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Baked Indian Pudding

Our ancestors would not recognize today’s pudding as being pudding. Their puddings were a cake-like product boiled in a bag. “A Nice Indian Pudding” from Amelia Simmons (1796), “No. 3 Salt a pint [corn] meal, wet with one quart milk, sweeten and put into a strong cloth [bag], brass or bell metal vessel, stone or earthen pot, secure from [getting] wet and boil 12 hours.” Before ovens became common place in homes open fires were the only means to cook. To cook a pudding the batter was thicken with flour or corn meal and placed in a cloth bag and set inside a pot of boiling water. That produced a sweetened cake-like product called pudding. Later ovens allowed women to bake their puddings and with it came the Baked Indian Pudding.

From the onset of cookbooks like Simmons “American Cookery” the various methods and recipes show how our ancestors made Indian Pudding. Baking times varied greatly due to some of the cooking done on top of the stove. That shortened the bake time. Other recipes did all the cooking in the oven and therefore had long baking times.  Sugar and molasses were interchangeable. Optional was the addition of raisins or currants.  Most recipes called for spice, one or a combination: ginger, cinnamon, and nutmeg. Whether baked or boiled it came out cake-like.

In 1880 Maria Parloa a well known New England cook and principal of the School of Cooking in Boston, published two recipes in her cook book “Miss Parloa’s New Cook Book” . She included a fancy Indian pudding and a “Delicate” Indian pudding. Each was quite different in taste and cooking method.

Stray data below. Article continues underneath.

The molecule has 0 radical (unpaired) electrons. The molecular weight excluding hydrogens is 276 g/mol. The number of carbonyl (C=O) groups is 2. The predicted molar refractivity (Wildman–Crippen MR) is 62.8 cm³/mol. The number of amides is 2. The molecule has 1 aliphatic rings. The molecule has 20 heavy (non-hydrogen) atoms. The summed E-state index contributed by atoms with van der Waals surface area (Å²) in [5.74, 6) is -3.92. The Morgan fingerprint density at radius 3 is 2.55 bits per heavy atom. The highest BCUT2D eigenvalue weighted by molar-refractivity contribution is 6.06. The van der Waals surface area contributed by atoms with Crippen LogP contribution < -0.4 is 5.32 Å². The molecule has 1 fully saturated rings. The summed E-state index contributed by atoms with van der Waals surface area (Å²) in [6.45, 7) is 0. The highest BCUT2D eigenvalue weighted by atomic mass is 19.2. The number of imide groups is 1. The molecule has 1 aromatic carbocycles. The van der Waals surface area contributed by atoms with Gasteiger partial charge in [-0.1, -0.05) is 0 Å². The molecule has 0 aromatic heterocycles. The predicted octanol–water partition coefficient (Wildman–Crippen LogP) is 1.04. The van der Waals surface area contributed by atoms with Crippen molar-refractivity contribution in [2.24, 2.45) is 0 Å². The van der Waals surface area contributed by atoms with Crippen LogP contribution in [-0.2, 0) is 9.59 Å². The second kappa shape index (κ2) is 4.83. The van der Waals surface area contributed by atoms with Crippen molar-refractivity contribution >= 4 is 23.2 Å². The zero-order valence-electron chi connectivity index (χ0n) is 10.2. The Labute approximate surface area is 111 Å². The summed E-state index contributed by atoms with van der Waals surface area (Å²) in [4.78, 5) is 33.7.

Her Indian and Apple Pudding included chopped apples with ginger and nutmeg. She cooked it on top of the stove for half an hour and baked it for three hours. The Delicate Indian Pudding contained eggs and sugar. No molasses. The cooking time was shortened to twelve minutes on top of stove and one hour in oven. The eggs and sugar probably made it a lighter, fluffier version.

Boston had two cooking schools the other was started in 1879 and had Mary Lincoln as its principal. In 1884, Lincoln published her first Boston Cooking School Cook Book. Mrs. Lincoln offered two different recipes but the main difference was not the ingredients but the cooking method with long and short baking times.

Her recipe for Plymouth Indian Meal Pudding is indication of what was to come with regional identification through recipes note its name recognition. All of the ingredients are mixed together and poured into a pudding-dish, then baked for seven or eight hours. Her Baked Indian Meal Pudding (made quickly) cooked the milk and cornmeal for one hour on top of the stove, then added the other ingredients and baked for one hour. Neither of her recipes used spices.

In 1896 Fannie Farmer, principal of the Boston Cooking School published her first Boston Cooking School Cook Book. She created her own version. It omitted the eggs and used one spice, ginger. This recipe shortened the stove top cooking time to twenty minutes and increased the baking time to two hours. 

 

All of these recipes are similar with minor differences. Most contain molasses and cornmeal the main ingredients associated with Baked Indian Pudding.

 

Circa 1840 -1850 the Durgin-Park restaurant developed its own recipe. They share it in a pamphlet given out at the restaurant.

 

Baked Indian Pudding

1 cup yellow granulated corn meal                   teaspoon salt
cup black molasses                                     teaspoon baking soda
cup granulated sugar                                   2 eggs
cup of lard or butter                                    1- quarts hot milk

Mix all the ingredients thoroughly with one half (3/4 quart) of the above hot milk and bake in very hot oven until it boils. Then stir in remaining half (3/4 quart) of hot milk, and bake in slow oven heat for five to seven hours. Bake in stone crock, well greased inside.

 

 

 

 

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